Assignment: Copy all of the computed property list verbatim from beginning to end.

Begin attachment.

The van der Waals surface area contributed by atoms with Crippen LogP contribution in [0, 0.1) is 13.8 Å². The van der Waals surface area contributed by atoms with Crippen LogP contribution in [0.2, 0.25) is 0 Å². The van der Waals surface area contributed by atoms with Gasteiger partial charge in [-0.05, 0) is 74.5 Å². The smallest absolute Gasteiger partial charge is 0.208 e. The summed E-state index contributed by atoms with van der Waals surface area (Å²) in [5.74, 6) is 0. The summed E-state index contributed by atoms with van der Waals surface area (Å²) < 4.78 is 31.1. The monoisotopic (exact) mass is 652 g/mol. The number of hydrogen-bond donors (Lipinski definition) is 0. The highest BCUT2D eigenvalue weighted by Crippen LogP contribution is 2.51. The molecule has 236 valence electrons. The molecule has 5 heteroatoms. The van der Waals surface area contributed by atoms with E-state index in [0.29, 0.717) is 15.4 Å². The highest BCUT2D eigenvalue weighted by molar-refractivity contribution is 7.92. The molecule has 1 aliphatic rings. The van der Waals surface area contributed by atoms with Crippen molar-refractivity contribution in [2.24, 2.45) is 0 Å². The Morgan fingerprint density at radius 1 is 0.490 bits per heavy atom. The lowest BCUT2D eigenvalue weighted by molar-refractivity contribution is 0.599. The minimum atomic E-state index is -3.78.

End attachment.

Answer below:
The van der Waals surface area contributed by atoms with Crippen LogP contribution in [0, 0.1) is 13.8 Å². The van der Waals surface area contributed by atoms with Crippen LogP contribution in [0.2, 0.25) is 0 Å². The van der Waals surface area contributed by atoms with Gasteiger partial charge in [-0.05, 0) is 74.5 Å². The smallest absolute Gasteiger partial charge is 0.208 e. The summed E-state index contributed by atoms with van der Waals surface area (Å²) in [5.74, 6) is 0. The summed E-state index contributed by atoms with van der Waals surface area (Å²) < 4.78 is 31.1. The monoisotopic (exact) mass is 652 g/mol. The number of hydrogen-bond donors (Lipinski definition) is 0. The highest BCUT2D eigenvalue weighted by Crippen LogP contribution is 2.51. The molecule has 236 valence electrons. The molecule has 5 heteroatoms. The van der Waals surface area contributed by atoms with E-state index in [0.29, 0.717) is 15.4 Å². The highest BCUT2D eigenvalue weighted by molar-refractivity contribution is 7.92. The molecule has 1 aliphatic rings. The van der Waals surface area contributed by atoms with Crippen molar-refractivity contribution in [2.24, 2.45) is 0 Å². The Morgan fingerprint density at radius 1 is 0.490 bits per heavy atom. The lowest BCUT2D eigenvalue weighted by molar-refractivity contribution is 0.599. The minimum atomic E-state index is -3.78.